A question of trust

This week we mark the 237th anniversary of the signing of the Declaration of Independence, which is probably as convenient a starting point as any for the birth of our nation. Culturally speaking, perhaps, the country was already well along that route. In a stricter political sense, one might argue that the real birth of the United States of America came slightly more than a decade later, when the states completed the ratification of the U.S. Constitution and its adjoining Bill of rights - 10 amendments to the Constitution which guaranteed certain specific rights and freedoms for ordinary, everyday citizens. Freedom of speech, assembly, the press, illegal searches and seizures, protection against self-incrimination were all part of that package.

The Founding Fathers were keen to ensure that while they created a strong enough central government capable of defending itself from foreign adversaries and organizing itself economically, that central government never became too strong to threaten individual liberty. Over the years that balance point has shifted about a bit - in times of war or threats to national security we've seen restrictions tighten a bit and then relaxed, then sometimes tightened again. Mostly we've seen a healthy debate over the appropriate size of the federal government as we try to adjust to changing times and circumstances, seeing new ways the federal government can help the disadvantaged without undermining the basic impulse for people to help themselves first. Personal freedom and liberty does start, after all, with the willingness of people to own a sense of self-initiative and be responsible for their actions. But since all of us don't start from the same level playing field, we have chosen, as a society, to employ state and federal governments to play a bit of a balancing role, and helping those who need or deserve the help.

All of which brings us, if somewhat circuitously, to the most recent and current question that attempts to articulate where this balance point should be - the intriguing and yet to be fully resolved case involving the former contract employee for the National Security Agency, Edward Snowden, and his revelations about the surveillance effort the U.S. government has been mounting over the years ostensibly to interdict and interrupt foreign and domestic would-be terrorists.

To some, Snowden is a hero, a whistle-blower to used his access to the inner workings of the government to pull aside the veil on an electronic eavesdropping effort involving Internet searches and wireless communications that was on a far larger scale than many average citizens might have imagined. That effort, as we now know, enlisted several of the major Internet corporations like Google, Yahoo and Facebook, as well as telecommunications carriers to monitor their traffic for hints to possible terrorist activity.

To others he's a traitor, or at best a naive, misguided idealist who failed to grasp the bigger picture and the long-term ramifications and consequences of his actions. As time goes on, that's a view that's becoming harder to deny, or at least balance evenly against unveiling the secret surveillance program.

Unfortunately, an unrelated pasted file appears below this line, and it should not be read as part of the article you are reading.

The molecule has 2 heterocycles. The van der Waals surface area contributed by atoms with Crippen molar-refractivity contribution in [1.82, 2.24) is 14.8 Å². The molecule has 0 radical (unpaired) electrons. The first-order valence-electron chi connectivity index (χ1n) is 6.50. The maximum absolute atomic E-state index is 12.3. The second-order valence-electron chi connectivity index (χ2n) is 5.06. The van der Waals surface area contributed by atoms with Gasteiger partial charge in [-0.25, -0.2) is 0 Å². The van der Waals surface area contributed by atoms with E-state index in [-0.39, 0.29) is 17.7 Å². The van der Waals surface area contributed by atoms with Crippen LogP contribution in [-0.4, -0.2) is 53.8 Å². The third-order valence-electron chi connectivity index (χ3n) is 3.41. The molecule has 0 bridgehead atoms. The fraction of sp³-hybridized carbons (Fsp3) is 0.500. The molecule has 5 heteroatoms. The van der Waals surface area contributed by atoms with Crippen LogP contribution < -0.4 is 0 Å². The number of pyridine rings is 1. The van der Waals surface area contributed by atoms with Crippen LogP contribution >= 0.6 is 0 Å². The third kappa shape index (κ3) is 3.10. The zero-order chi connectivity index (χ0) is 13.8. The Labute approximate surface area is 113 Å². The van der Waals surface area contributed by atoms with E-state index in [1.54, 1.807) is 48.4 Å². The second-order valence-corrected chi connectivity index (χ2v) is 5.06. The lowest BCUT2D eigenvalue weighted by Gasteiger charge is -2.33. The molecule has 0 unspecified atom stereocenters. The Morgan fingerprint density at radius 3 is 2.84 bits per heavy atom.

Ultimately, it comes down to a question of trust- do you trust the government to more or less act as they claim to be doing, or is their a more sinister, Big Brother agenda in play here? That would be hugely troubling if so, although it's worth remembering that is one of the few bipartisan efforts that have continued across two administrations, the Bush and Obama ones.

It's always hard to justify something on the basis of something that didn't happen - in this case a tharwted terrorist act on the scale of 9/11 that didn't happen. Did the twin programs of telecom and Internet surveillance in fact stop such an attempt? Maybe. We'll never know for sure, or at least, for many years into the future, when the full historical archives are opened.

There are many factors to consider here, from the role 'big data' now plays in our lives to how a 29 year old gets clearance to handle sensative material without being properly or fully vetted.

More troubling is the massive propaganda coup that Snowden handed to two of the most odious regimes around these days - Russia and China. Just as the Obama administration was finally screwing up its courage to confront China over its outrageous industrial espionage and cyber hacking - if not cyber warfare - comes the revelation that we've done a bit of that ourselves. The Chinese must be laughing all the way to the forbidden Great Firewall.

It's an even bigger gift to one of the truly evil world leaders of today - Russia's Vladimir Putin. Anyone who thinks both the Russian and Chinese equivalents of the NSA and the C.I.A. haven't drained the contents of Snowden's four laptops onto which he downloaded the contents of the documents he pilfered after having signed legal agreements to keep those secure is more naive than the soon-to-be-unfortunate Mr. Snowden is. We say that because it won't be long before his usefulness to his temporary hosts will be exhausted and their attention will return to avoiding a long-term strain in relations with the U.S.

Meanwhile, who knows how many people's lives may have been endangered, or how many special operatives who trusted us have been jeopardized or compromised.

It's a sad case all around. No one likes the idea of Big Brother watching, but really.... there was another way to make the point, without becoming a tool of the folks who wrote the book on that.


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